The Community College of Denver doesn't worry too much about admission standards. Just about any potential student who wants to take a class there knows that he can probably get in. Unfortunately, that same approach seems to have been taken by computer hackers. CCD's home page, at ccd.rightchoice.org, has been hacked twice in the last month by two separate hackers -- and, as of yet, the school hasn't figured out how it was done. "I think that the initial one led to this one, because these folks talk to one another," says Ken Price, CCD's director of information technology. "Between the two hacks, we tightened the security, but evidently we didn't go far enough. The first one seemed to be an individual. This most recent one looked like a group."
Price doesn't think the cyber-crooks targeted CCD for any specific reason other than that the site was vulnerable and "because they can." He adds that whoever broke in was only able to replace the home page with a hacker page and that the "break-ins didn't interfere with students' ability to take courses or register. All the links were still there. Some of our students realized that and were able to go to sub-links.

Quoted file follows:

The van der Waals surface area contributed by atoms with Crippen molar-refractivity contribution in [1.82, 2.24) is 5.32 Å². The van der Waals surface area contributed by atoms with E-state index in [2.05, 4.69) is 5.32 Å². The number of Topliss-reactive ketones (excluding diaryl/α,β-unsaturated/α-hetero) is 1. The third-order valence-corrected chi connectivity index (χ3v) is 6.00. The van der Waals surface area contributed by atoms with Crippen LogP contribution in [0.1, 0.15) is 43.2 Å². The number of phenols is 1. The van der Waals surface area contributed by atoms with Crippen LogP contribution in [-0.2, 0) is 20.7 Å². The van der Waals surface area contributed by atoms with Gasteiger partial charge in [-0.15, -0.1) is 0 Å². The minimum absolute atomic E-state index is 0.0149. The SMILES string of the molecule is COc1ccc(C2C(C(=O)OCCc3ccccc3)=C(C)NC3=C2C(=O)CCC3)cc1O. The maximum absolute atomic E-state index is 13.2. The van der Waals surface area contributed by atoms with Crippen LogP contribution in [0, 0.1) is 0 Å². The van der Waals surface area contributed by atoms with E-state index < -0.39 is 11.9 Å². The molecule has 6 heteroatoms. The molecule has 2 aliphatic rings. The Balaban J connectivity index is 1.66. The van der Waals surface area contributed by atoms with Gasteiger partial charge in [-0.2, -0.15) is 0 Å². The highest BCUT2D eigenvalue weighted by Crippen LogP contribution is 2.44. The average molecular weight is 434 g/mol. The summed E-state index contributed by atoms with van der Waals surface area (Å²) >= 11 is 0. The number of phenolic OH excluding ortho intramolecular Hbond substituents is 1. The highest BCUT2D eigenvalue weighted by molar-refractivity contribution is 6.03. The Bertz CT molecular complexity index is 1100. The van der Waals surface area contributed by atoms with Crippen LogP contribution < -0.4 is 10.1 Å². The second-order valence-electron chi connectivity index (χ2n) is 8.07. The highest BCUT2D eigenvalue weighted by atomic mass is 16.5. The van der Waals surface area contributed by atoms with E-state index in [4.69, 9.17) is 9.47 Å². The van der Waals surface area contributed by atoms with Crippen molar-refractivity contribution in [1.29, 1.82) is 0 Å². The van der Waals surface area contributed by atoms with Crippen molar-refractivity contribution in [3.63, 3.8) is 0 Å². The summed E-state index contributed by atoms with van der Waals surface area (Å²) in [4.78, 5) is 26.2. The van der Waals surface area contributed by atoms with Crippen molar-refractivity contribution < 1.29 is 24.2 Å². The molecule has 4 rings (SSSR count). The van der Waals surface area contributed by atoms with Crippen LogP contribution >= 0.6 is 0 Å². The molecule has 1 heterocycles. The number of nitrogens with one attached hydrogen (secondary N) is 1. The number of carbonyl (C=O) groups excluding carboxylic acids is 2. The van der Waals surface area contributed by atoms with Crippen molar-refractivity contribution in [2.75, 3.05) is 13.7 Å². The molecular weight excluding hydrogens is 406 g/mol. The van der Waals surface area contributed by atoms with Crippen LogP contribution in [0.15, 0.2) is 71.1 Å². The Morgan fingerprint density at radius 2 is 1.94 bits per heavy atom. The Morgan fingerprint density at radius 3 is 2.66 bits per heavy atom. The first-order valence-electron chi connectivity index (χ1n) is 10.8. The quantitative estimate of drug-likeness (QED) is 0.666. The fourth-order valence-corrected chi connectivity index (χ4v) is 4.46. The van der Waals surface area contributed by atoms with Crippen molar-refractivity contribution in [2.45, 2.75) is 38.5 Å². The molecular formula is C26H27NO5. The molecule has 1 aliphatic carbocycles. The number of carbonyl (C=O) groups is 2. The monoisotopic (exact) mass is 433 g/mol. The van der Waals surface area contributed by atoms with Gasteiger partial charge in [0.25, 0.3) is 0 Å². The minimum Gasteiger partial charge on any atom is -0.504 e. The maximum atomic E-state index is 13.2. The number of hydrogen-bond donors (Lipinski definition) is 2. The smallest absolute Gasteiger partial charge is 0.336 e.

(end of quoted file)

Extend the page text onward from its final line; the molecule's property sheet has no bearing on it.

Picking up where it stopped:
"I did a search for anything that might have been changed or modified on or around the time they accessed us," Price continues, adding that no confidential student information, such as Social Security numbers, was ever at risk of being taken. This despite the bold admonition left behind by the second group of hackers on August 20, which read, "You make laws for us to break and secure your data for us to take." It was signed "HoH Project," or the "Hackers of Hell."
Speaking of hacks, former-Globe reporter turned tabloid apologist and substitute teacher Jeffrey Scott Shapiro may or may not be working at the Journal News, a daily paper in Westchester, New York. Shapiro, as you'll recall, covered the JonBenét Ramsey story until he was arrested for harassing friends of John and Patsy Ramsey and then fired by the Globe. Robert Masterson, a reporter for the Westchester County Weekly, says the byline rang a bell when he first saw it, so he decided to find out whether the Globe's J.S.S. and the Journal News's J.S.S. were one and the same.
"Seems simple enough: a 'yes' or 'no' answer to a direct question," Masterson writes in an August 24 article in the Weekly. "However, the Jeffrey Scott Shapiro who writes for the Journal News would not speak on the record and would neither confirm nor deny that he is the same Jeffrey Scott Shapiro who worked the Ramsey murder for the Globe." Shapiro's editor wouldn't talk to Masterson about it, either.